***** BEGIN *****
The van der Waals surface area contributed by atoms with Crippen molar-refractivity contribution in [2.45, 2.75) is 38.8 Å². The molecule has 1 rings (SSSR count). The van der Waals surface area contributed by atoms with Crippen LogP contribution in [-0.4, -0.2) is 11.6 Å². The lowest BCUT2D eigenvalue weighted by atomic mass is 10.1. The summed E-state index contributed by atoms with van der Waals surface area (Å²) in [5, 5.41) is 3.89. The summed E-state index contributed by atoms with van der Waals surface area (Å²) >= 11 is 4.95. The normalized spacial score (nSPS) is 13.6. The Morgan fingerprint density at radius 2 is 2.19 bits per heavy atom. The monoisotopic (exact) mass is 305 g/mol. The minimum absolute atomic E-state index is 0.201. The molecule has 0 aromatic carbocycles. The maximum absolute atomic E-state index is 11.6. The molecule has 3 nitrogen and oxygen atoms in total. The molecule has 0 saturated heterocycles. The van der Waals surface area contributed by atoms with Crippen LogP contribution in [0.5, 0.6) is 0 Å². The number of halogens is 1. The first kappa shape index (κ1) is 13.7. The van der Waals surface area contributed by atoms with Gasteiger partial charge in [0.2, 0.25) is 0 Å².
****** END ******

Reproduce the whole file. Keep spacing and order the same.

The van der Waals surface area contributed by atoms with Crippen molar-refractivity contribution in [2.45, 2.75) is 38.8 Å². The molecule has 1 rings (SSSR count). The van der Waals surface area contributed by atoms with Crippen LogP contribution in [-0.4, -0.2) is 11.6 Å². The lowest BCUT2D eigenvalue weighted by atomic mass is 10.1. The summed E-state index contributed by atoms with van der Waals surface area (Å²) in [5, 5.41) is 3.89. The summed E-state index contributed by atoms with van der Waals surface area (Å²) >= 11 is 4.95. The normalized spacial score (nSPS) is 13.6. The Morgan fingerprint density at radius 2 is 2.19 bits per heavy atom. The monoisotopic (exact) mass is 305 g/mol. The minimum absolute atomic E-state index is 0.201. The molecule has 0 aromatic carbocycles. The maximum absolute atomic E-state index is 11.6. The molecule has 3 nitrogen and oxygen atoms in total. The molecule has 0 saturated heterocycles. The van der Waals surface area contributed by atoms with Crippen LogP contribution in [0.5, 0.6) is 0 Å². The number of halogens is 1. The first kappa shape index (κ1) is 13.7. The van der Waals surface area contributed by atoms with Gasteiger partial charge in [0.2, 0.25) is 0 Å².